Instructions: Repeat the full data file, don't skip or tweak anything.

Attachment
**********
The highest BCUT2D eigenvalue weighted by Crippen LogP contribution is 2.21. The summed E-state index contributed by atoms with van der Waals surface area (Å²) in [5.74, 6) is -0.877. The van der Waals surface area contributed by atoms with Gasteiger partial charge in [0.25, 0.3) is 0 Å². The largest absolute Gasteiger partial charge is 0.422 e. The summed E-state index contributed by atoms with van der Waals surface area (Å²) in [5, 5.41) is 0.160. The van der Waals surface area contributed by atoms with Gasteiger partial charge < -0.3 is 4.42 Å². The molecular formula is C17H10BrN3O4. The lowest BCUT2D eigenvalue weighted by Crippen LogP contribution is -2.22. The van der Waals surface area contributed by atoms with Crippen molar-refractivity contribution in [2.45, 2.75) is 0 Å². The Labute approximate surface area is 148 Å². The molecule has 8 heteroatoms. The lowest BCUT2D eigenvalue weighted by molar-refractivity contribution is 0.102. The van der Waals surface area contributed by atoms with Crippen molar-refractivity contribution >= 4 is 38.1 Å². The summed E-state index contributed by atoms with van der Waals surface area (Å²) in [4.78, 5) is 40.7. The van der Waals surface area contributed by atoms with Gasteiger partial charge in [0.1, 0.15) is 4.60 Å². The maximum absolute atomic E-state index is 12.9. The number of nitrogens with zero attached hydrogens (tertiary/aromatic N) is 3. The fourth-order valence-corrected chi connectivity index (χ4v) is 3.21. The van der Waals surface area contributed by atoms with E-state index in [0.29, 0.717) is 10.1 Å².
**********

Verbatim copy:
The highest BCUT2D eigenvalue weighted by Crippen LogP contribution is 2.21. The summed E-state index contributed by atoms with van der Waals surface area (Å²) in [5.74, 6) is -0.877. The van der Waals surface area contributed by atoms with Gasteiger partial charge in [0.25, 0.3) is 0 Å². The largest absolute Gasteiger partial charge is 0.422 e. The summed E-state index contributed by atoms with van der Waals surface area (Å²) in [5, 5.41) is 0.160. The van der Waals surface area contributed by atoms with Gasteiger partial charge < -0.3 is 4.42 Å². The molecular formula is C17H10BrN3O4. The lowest BCUT2D eigenvalue weighted by Crippen LogP contribution is -2.22. The van der Waals surface area contributed by atoms with Crippen molar-refractivity contribution in [2.45, 2.75) is 0 Å². The Labute approximate surface area is 148 Å². The molecule has 8 heteroatoms. The lowest BCUT2D eigenvalue weighted by molar-refractivity contribution is 0.102. The van der Waals surface area contributed by atoms with Crippen molar-refractivity contribution >= 4 is 38.1 Å². The summed E-state index contributed by atoms with van der Waals surface area (Å²) in [4.78, 5) is 40.7. The van der Waals surface area contributed by atoms with Gasteiger partial charge in [0.1, 0.15) is 4.60 Å². The maximum absolute atomic E-state index is 12.9. The number of nitrogens with zero attached hydrogens (tertiary/aromatic N) is 3. The fourth-order valence-corrected chi connectivity index (χ4v) is 3.21. The van der Waals surface area contributed by atoms with E-state index in [0.29, 0.717) is 10.1 Å².